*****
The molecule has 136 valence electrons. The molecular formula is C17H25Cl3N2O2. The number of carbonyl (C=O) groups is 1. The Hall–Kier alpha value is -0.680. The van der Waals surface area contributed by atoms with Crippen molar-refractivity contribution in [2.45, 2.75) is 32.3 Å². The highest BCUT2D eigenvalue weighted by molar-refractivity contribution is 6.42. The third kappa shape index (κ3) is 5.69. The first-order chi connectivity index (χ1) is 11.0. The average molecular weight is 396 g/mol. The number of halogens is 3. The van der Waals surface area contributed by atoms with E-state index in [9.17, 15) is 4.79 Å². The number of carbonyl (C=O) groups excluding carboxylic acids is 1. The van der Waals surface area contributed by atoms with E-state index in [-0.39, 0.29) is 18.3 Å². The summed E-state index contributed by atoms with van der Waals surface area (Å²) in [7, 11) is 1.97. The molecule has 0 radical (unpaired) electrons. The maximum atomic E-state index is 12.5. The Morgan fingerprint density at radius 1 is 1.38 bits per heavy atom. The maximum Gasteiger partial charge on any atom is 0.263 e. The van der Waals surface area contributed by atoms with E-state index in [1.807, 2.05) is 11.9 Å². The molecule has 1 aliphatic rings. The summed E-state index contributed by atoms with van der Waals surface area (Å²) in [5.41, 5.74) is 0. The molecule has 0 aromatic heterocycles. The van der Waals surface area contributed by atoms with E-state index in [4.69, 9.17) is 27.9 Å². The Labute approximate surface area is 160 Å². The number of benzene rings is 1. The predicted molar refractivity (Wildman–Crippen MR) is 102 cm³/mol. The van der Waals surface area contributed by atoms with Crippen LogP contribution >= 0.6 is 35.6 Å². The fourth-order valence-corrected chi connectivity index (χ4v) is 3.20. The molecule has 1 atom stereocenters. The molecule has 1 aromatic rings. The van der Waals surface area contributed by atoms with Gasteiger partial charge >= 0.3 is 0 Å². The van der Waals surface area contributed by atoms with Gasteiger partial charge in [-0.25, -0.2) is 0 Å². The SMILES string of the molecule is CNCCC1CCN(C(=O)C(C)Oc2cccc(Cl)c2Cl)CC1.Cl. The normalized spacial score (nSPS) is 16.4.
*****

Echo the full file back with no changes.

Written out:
The molecule has 136 valence electrons. The molecular formula is C17H25Cl3N2O2. The number of carbonyl (C=O) groups is 1. The Hall–Kier alpha value is -0.680. The van der Waals surface area contributed by atoms with Crippen molar-refractivity contribution in [2.45, 2.75) is 32.3 Å². The highest BCUT2D eigenvalue weighted by molar-refractivity contribution is 6.42. The third kappa shape index (κ3) is 5.69. The first-order chi connectivity index (χ1) is 11.0. The average molecular weight is 396 g/mol. The number of halogens is 3. The van der Waals surface area contributed by atoms with E-state index in [9.17, 15) is 4.79 Å². The number of carbonyl (C=O) groups excluding carboxylic acids is 1. The van der Waals surface area contributed by atoms with E-state index in [-0.39, 0.29) is 18.3 Å². The summed E-state index contributed by atoms with van der Waals surface area (Å²) in [7, 11) is 1.97. The molecule has 0 radical (unpaired) electrons. The maximum atomic E-state index is 12.5. The Morgan fingerprint density at radius 1 is 1.38 bits per heavy atom. The maximum Gasteiger partial charge on any atom is 0.263 e. The van der Waals surface area contributed by atoms with E-state index in [1.807, 2.05) is 11.9 Å². The molecule has 1 aliphatic rings. The summed E-state index contributed by atoms with van der Waals surface area (Å²) in [5.41, 5.74) is 0. The molecule has 0 aromatic heterocycles. The van der Waals surface area contributed by atoms with E-state index in [4.69, 9.17) is 27.9 Å². The Labute approximate surface area is 160 Å². The number of benzene rings is 1. The predicted molar refractivity (Wildman–Crippen MR) is 102 cm³/mol. The van der Waals surface area contributed by atoms with Crippen LogP contribution >= 0.6 is 35.6 Å². The fourth-order valence-corrected chi connectivity index (χ4v) is 3.20. The molecule has 1 atom stereocenters. The molecule has 1 aromatic rings. The van der Waals surface area contributed by atoms with Gasteiger partial charge >= 0.3 is 0 Å². The van der Waals surface area contributed by atoms with Gasteiger partial charge in [-0.25, -0.2) is 0 Å². The SMILES string of the molecule is CNCCC1CCN(C(=O)C(C)Oc2cccc(Cl)c2Cl)CC1.Cl. The normalized spacial score (nSPS) is 16.4.